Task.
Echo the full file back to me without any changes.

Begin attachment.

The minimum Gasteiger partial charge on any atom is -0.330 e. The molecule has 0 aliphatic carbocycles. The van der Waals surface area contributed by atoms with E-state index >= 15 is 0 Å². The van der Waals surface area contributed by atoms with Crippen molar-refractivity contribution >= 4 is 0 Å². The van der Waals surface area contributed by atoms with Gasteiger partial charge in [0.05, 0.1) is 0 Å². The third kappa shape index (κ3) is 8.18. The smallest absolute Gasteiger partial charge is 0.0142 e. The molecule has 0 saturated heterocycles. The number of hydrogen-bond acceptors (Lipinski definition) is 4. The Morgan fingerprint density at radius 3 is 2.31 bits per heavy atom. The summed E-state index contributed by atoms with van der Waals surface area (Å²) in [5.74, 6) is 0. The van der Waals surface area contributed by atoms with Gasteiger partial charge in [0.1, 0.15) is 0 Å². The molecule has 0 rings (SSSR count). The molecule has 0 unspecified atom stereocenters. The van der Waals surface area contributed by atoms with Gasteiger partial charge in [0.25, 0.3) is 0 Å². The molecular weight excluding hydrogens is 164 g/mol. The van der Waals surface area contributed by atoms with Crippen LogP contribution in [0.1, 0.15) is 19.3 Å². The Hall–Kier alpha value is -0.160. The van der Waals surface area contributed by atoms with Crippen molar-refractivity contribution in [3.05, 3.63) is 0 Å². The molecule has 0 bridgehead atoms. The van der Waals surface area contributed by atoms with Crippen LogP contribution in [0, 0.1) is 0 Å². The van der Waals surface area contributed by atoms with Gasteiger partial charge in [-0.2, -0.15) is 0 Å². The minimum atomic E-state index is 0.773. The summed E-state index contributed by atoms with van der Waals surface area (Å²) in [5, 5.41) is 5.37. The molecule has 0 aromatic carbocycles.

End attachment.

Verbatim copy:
The minimum Gasteiger partial charge on any atom is -0.330 e. The molecule has 0 aliphatic carbocycles. The van der Waals surface area contributed by atoms with E-state index >= 15 is 0 Å². The van der Waals surface area contributed by atoms with Crippen molar-refractivity contribution >= 4 is 0 Å². The van der Waals surface area contributed by atoms with Gasteiger partial charge in [0.05, 0.1) is 0 Å². The third kappa shape index (κ3) is 8.18. The smallest absolute Gasteiger partial charge is 0.0142 e. The molecule has 0 saturated heterocycles. The number of hydrogen-bond acceptors (Lipinski definition) is 4. The Morgan fingerprint density at radius 3 is 2.31 bits per heavy atom. The summed E-state index contributed by atoms with van der Waals surface area (Å²) in [5.74, 6) is 0. The van der Waals surface area contributed by atoms with Gasteiger partial charge in [0.1, 0.15) is 0 Å². The molecule has 0 rings (SSSR count). The molecule has 0 unspecified atom stereocenters. The van der Waals surface area contributed by atoms with Gasteiger partial charge in [0.25, 0.3) is 0 Å². The molecular weight excluding hydrogens is 164 g/mol. The van der Waals surface area contributed by atoms with Crippen LogP contribution in [0.1, 0.15) is 19.3 Å². The Hall–Kier alpha value is -0.160. The van der Waals surface area contributed by atoms with Crippen molar-refractivity contribution in [3.05, 3.63) is 0 Å². The molecule has 0 bridgehead atoms. The van der Waals surface area contributed by atoms with Crippen LogP contribution in [0, 0.1) is 0 Å². The van der Waals surface area contributed by atoms with Gasteiger partial charge in [-0.2, -0.15) is 0 Å². The minimum atomic E-state index is 0.773. The summed E-state index contributed by atoms with van der Waals surface area (Å²) in [5, 5.41) is 5.37. The molecule has 0 aromatic carbocycles.